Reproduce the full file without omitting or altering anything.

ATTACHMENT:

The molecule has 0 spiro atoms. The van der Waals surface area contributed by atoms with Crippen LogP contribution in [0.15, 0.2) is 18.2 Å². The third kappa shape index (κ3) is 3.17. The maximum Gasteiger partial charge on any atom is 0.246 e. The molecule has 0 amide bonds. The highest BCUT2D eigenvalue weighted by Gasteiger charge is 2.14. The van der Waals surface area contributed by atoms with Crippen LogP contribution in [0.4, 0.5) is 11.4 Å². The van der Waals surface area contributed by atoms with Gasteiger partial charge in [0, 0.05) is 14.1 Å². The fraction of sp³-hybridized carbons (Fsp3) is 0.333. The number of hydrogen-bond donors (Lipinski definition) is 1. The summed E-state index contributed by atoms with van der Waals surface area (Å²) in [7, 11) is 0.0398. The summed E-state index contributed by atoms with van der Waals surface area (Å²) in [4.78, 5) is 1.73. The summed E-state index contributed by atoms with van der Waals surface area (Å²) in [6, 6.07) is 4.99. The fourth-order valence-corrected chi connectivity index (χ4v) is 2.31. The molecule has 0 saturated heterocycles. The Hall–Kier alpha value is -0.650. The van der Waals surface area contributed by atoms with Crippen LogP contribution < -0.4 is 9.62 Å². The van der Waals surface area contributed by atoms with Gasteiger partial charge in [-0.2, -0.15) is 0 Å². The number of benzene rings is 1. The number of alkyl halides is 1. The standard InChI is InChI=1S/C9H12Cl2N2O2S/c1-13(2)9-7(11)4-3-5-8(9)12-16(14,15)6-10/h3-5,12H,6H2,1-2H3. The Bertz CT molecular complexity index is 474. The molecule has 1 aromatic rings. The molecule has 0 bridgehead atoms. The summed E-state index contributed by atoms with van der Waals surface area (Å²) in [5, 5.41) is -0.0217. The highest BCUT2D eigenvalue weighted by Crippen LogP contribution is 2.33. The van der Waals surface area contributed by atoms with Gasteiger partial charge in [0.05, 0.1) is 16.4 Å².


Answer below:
The molecule has 0 spiro atoms. The van der Waals surface area contributed by atoms with Crippen LogP contribution in [0.15, 0.2) is 18.2 Å². The third kappa shape index (κ3) is 3.17. The maximum Gasteiger partial charge on any atom is 0.246 e. The molecule has 0 amide bonds. The highest BCUT2D eigenvalue weighted by Gasteiger charge is 2.14. The van der Waals surface area contributed by atoms with Crippen LogP contribution in [0.4, 0.5) is 11.4 Å². The van der Waals surface area contributed by atoms with Gasteiger partial charge in [0, 0.05) is 14.1 Å². The fraction of sp³-hybridized carbons (Fsp3) is 0.333. The number of hydrogen-bond donors (Lipinski definition) is 1. The summed E-state index contributed by atoms with van der Waals surface area (Å²) in [7, 11) is 0.0398. The summed E-state index contributed by atoms with van der Waals surface area (Å²) in [4.78, 5) is 1.73. The summed E-state index contributed by atoms with van der Waals surface area (Å²) in [6, 6.07) is 4.99. The fourth-order valence-corrected chi connectivity index (χ4v) is 2.31. The molecule has 0 saturated heterocycles. The Hall–Kier alpha value is -0.650. The van der Waals surface area contributed by atoms with Crippen LogP contribution < -0.4 is 9.62 Å². The van der Waals surface area contributed by atoms with Gasteiger partial charge in [-0.2, -0.15) is 0 Å². The number of benzene rings is 1. The number of alkyl halides is 1. The standard InChI is InChI=1S/C9H12Cl2N2O2S/c1-13(2)9-7(11)4-3-5-8(9)12-16(14,15)6-10/h3-5,12H,6H2,1-2H3. The Bertz CT molecular complexity index is 474. The molecule has 1 aromatic rings. The molecule has 0 bridgehead atoms. The summed E-state index contributed by atoms with van der Waals surface area (Å²) in [5, 5.41) is -0.0217. The highest BCUT2D eigenvalue weighted by Crippen LogP contribution is 2.33. The van der Waals surface area contributed by atoms with Gasteiger partial charge in [0.05, 0.1) is 16.4 Å².